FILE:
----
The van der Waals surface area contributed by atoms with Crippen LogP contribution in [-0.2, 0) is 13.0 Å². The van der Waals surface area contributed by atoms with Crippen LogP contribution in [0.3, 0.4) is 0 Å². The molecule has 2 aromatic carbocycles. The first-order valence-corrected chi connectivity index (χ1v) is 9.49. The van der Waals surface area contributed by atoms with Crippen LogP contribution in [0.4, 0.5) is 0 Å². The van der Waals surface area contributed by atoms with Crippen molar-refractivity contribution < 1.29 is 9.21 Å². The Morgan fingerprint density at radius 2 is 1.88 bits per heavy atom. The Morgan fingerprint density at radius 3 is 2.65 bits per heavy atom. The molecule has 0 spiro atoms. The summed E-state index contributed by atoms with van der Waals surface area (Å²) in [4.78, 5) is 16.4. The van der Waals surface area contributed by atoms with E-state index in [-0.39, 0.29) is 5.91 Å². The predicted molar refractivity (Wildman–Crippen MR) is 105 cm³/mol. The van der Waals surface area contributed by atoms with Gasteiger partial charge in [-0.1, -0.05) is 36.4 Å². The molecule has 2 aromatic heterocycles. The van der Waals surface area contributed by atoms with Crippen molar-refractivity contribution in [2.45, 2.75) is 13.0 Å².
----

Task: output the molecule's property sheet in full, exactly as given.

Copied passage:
The van der Waals surface area contributed by atoms with Crippen LogP contribution in [-0.2, 0) is 13.0 Å². The van der Waals surface area contributed by atoms with Crippen LogP contribution in [0.3, 0.4) is 0 Å². The molecule has 2 aromatic carbocycles. The first-order valence-corrected chi connectivity index (χ1v) is 9.49. The van der Waals surface area contributed by atoms with Crippen LogP contribution in [0.4, 0.5) is 0 Å². The van der Waals surface area contributed by atoms with Crippen molar-refractivity contribution < 1.29 is 9.21 Å². The Morgan fingerprint density at radius 2 is 1.88 bits per heavy atom. The Morgan fingerprint density at radius 3 is 2.65 bits per heavy atom. The molecule has 0 spiro atoms. The summed E-state index contributed by atoms with van der Waals surface area (Å²) in [4.78, 5) is 16.4. The van der Waals surface area contributed by atoms with E-state index in [-0.39, 0.29) is 5.91 Å². The predicted molar refractivity (Wildman–Crippen MR) is 105 cm³/mol. The van der Waals surface area contributed by atoms with Gasteiger partial charge in [-0.1, -0.05) is 36.4 Å². The molecule has 2 aromatic heterocycles. The van der Waals surface area contributed by atoms with Crippen molar-refractivity contribution in [2.45, 2.75) is 13.0 Å².